We do not inherit the earth from our ancestors; we borrow it from our children. Antoine de Saint-Exupéry.
According to UN scientists, carbon emissions would need to be reduced by 45% by 2030 to keep global warming below 1.5 degrees Celsius compared to the pre-industrial period. This is an almost unattainable target, since at the rate of current promises, emissions will be 16% higher in 2030 than in 20101.
Companies are becoming aware of the major issue represented by the climate crisis. Moreover, they are stepping up their announcements and strategic plans in favor of the environment to meet the requirements not only of states, but also of employees, customers and partners.
To take action, companies can activate all sorts of levers to limit their ecological impacts. These include eco-design, circular design, soft mobility plans, use of renewable energies, etc.
These levers have one common denominator: the level of employee commitment
According to Cegos’ 2021 CSR survey2, 72% of employees believe that the company should involve them more in its discussions on CSR and its challenges. Often poorly informed and inadequately involved, employees are critical of the actual commitment of their company. 65% feel that the CSR actions implemented are not sufficiently effective. Yet 55% of employees claim to be “promoters” or “activists” in terms of CSR3.
The reality of the situation within companies is often the same:
- Employees are aware of the importance of taking action to reduce greenhouse gas emissions;
- They consider environmental issues as fundamental to the future;
- However, they ignore their carbon footprint at work, cannot find the information they need, and are unable to take action.
So how can a company raise employees’ awareness of their CO2 emissions in the scope of their work, and encourage them to take action to reduce the company’s carbon footprint?
As with any new product or service, a need analysis is the first essential step to success. The aim is to identify these needs, understand them, and come up with a solution that meets employees' demands.
Design the right thing, design the thing right
Adopting a design thinking approach4 is a very worthwhile way of gathering feedback from employees and co-building a solution with them. It allows them to get involved in the project from the outset and is, in itself, a first commitment.
The solution can be broken down into several complementary parts: workshops, interviews and surveys. At the end of this first step, the company should be in a position to develop the most relevant solution possible with its teams.
Information must be easily accessible and adapted to employee profiles
This is rarely the case in companies. While the mass of information can be very prolific, it is often not centralized in one place. Companies tend to produce lots of information on diverse media such as intranet sites, institutional sites, internal social networks, applications, etc. This makes it difficult for employees to find useful information on the right medium at the right time.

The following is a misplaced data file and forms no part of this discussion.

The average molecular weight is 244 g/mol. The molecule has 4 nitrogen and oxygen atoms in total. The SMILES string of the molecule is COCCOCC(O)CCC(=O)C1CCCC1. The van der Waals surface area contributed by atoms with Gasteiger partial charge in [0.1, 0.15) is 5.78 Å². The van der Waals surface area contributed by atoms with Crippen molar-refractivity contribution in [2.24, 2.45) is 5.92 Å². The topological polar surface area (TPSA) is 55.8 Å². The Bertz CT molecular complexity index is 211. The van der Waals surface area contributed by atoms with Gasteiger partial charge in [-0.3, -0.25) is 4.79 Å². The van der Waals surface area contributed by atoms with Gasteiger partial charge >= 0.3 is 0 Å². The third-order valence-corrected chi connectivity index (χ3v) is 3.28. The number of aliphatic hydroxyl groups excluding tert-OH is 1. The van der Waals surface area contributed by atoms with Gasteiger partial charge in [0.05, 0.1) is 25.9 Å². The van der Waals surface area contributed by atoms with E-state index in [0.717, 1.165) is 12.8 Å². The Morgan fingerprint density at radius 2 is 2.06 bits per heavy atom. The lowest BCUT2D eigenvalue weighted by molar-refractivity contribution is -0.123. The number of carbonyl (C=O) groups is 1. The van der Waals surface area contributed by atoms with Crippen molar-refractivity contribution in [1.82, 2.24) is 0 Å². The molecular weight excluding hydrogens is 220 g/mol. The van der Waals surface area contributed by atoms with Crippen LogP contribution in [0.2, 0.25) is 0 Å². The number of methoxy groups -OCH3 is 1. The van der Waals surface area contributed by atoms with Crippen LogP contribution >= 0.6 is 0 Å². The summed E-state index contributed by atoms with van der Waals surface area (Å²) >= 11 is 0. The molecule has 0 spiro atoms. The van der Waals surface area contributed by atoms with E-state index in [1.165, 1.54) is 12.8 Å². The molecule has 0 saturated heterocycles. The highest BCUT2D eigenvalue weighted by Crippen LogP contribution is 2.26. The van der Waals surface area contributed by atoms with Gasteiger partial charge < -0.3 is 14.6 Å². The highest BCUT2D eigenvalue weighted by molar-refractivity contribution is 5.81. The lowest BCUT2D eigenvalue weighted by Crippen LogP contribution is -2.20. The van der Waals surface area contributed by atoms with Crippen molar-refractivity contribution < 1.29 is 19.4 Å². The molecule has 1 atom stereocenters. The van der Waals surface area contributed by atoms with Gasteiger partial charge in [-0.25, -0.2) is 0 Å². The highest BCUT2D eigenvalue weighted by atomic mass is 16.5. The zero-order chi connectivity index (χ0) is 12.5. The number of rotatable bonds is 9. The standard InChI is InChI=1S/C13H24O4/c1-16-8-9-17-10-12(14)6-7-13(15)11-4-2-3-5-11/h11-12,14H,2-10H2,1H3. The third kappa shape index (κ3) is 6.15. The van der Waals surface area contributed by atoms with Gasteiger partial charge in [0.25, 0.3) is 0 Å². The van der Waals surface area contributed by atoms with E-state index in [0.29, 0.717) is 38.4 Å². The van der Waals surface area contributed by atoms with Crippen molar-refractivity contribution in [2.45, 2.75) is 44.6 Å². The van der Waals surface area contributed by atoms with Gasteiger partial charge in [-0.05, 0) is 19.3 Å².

In terms of content, companies frequently set out their commitments, CSR strategies and main actions. But there are still too few operational guides to support employees in their daily work in the sphere of CSR.
Measuring impact and results
The aim here is to promote awareness among employees, help them identify the priority areas on which to act, and prove the effectiveness of the commitments that they make.
Many tools exist to measure a person's carbon footprint, but few focus on professional uses. This assessment allows employees to view their CO2 emissions by category (business travel, digital uses, commuting, etc.) and to prioritize their actions in order to reduce their impact.
In the age of greenwashing, being able to prove the actual results of the actions carried out is also key. For this purpose, a dashboard measuring the impact of employee and company actions on emissions can prove useful.
Taking action, the decisive step
Most employees have never made any concrete commitment to the environment. The reasons most often mentioned are: lack of time to get involved, insufficient tools enabling them to work more responsibly, and the difficulty finding a CSR expert within the company able to support them in the change.
Lastly, companies can draw on the following insights to give substance to their CSR commitments with their employees:
- Without any genuine employee commitment, companies will be unable to meet the environmental challenges of the 21st century.
- It is important to involve employees in the CSR approach.
- Employees are generally very motivated to act, so encourage them.
From our white paper : Digital technology faced with sustainable development challenges
1Factiva / Reuters - Les actualités en français - 17 September 2021
2 Cegos: A training organization that is one of the world leaders in continuous vocational training.
3Cegos 2021 CSR Barometer
4Design thinking is a user-centric design approach that enables multi-disciplinary teams to innovate by matching user expectations, technical feasibility and economic viability. Its implementation is rapid and iterative through testable prototypes.